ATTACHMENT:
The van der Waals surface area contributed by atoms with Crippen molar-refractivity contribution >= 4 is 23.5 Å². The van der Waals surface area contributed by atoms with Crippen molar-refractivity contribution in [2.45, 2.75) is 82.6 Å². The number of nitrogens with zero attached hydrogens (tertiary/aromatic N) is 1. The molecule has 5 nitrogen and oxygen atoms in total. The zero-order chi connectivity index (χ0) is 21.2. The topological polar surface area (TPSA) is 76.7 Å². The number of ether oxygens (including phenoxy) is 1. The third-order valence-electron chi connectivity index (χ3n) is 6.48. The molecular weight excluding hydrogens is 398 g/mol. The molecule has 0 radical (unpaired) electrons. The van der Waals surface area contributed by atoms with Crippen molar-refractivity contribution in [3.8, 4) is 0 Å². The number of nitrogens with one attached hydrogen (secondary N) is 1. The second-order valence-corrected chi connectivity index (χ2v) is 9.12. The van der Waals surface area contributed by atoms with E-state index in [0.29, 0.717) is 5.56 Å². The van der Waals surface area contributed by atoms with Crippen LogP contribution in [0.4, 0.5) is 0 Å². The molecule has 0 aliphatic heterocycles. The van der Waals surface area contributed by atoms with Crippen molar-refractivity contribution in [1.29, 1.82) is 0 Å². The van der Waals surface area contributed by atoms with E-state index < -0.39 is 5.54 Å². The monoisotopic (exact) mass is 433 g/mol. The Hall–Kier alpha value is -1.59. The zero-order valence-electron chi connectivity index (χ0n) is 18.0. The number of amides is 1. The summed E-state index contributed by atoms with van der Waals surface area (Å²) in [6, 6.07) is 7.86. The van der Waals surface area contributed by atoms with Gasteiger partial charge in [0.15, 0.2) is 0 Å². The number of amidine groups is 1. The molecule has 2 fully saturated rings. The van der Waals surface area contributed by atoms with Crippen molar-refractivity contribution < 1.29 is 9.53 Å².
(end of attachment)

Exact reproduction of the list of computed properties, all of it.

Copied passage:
The van der Waals surface area contributed by atoms with Crippen molar-refractivity contribution >= 4 is 23.5 Å². The van der Waals surface area contributed by atoms with Crippen molar-refractivity contribution in [2.45, 2.75) is 82.6 Å². The number of nitrogens with zero attached hydrogens (tertiary/aromatic N) is 1. The molecule has 5 nitrogen and oxygen atoms in total. The zero-order chi connectivity index (χ0) is 21.2. The topological polar surface area (TPSA) is 76.7 Å². The number of ether oxygens (including phenoxy) is 1. The third-order valence-electron chi connectivity index (χ3n) is 6.48. The molecular weight excluding hydrogens is 398 g/mol. The molecule has 0 radical (unpaired) electrons. The van der Waals surface area contributed by atoms with Crippen molar-refractivity contribution in [3.8, 4) is 0 Å². The number of nitrogens with one attached hydrogen (secondary N) is 1. The second-order valence-corrected chi connectivity index (χ2v) is 9.12. The van der Waals surface area contributed by atoms with E-state index in [0.29, 0.717) is 5.56 Å². The van der Waals surface area contributed by atoms with Crippen LogP contribution in [0.4, 0.5) is 0 Å². The molecule has 0 aliphatic heterocycles. The van der Waals surface area contributed by atoms with Crippen molar-refractivity contribution in [1.29, 1.82) is 0 Å². The van der Waals surface area contributed by atoms with E-state index < -0.39 is 5.54 Å². The monoisotopic (exact) mass is 433 g/mol. The Hall–Kier alpha value is -1.59. The zero-order valence-electron chi connectivity index (χ0n) is 18.0. The number of amides is 1. The summed E-state index contributed by atoms with van der Waals surface area (Å²) in [6, 6.07) is 7.86. The van der Waals surface area contributed by atoms with Gasteiger partial charge in [0.15, 0.2) is 0 Å². The number of amidine groups is 1. The molecule has 2 fully saturated rings. The van der Waals surface area contributed by atoms with Crippen molar-refractivity contribution < 1.29 is 9.53 Å².